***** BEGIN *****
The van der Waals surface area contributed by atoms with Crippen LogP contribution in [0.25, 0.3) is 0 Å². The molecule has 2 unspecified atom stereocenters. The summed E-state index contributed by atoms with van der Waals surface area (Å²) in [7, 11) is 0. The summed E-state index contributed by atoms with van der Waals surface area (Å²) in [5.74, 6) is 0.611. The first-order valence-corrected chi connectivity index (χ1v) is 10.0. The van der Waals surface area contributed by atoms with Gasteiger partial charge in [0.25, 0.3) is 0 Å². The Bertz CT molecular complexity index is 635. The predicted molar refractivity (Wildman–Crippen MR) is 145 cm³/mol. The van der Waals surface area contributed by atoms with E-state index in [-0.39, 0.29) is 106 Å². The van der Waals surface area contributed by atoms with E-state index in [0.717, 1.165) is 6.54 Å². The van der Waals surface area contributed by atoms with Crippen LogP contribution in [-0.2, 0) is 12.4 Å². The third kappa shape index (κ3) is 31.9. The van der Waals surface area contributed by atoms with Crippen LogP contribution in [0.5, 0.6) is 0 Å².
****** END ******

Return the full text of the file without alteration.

The van der Waals surface area contributed by atoms with Crippen LogP contribution in [0.25, 0.3) is 0 Å². The molecule has 2 unspecified atom stereocenters. The summed E-state index contributed by atoms with van der Waals surface area (Å²) in [7, 11) is 0. The summed E-state index contributed by atoms with van der Waals surface area (Å²) in [5.74, 6) is 0.611. The first-order valence-corrected chi connectivity index (χ1v) is 10.0. The van der Waals surface area contributed by atoms with Gasteiger partial charge in [0.25, 0.3) is 0 Å². The Bertz CT molecular complexity index is 635. The predicted molar refractivity (Wildman–Crippen MR) is 145 cm³/mol. The van der Waals surface area contributed by atoms with E-state index in [-0.39, 0.29) is 106 Å². The van der Waals surface area contributed by atoms with E-state index in [0.717, 1.165) is 6.54 Å². The van der Waals surface area contributed by atoms with Crippen LogP contribution in [-0.2, 0) is 12.4 Å². The third kappa shape index (κ3) is 31.9. The van der Waals surface area contributed by atoms with Crippen LogP contribution in [0.5, 0.6) is 0 Å².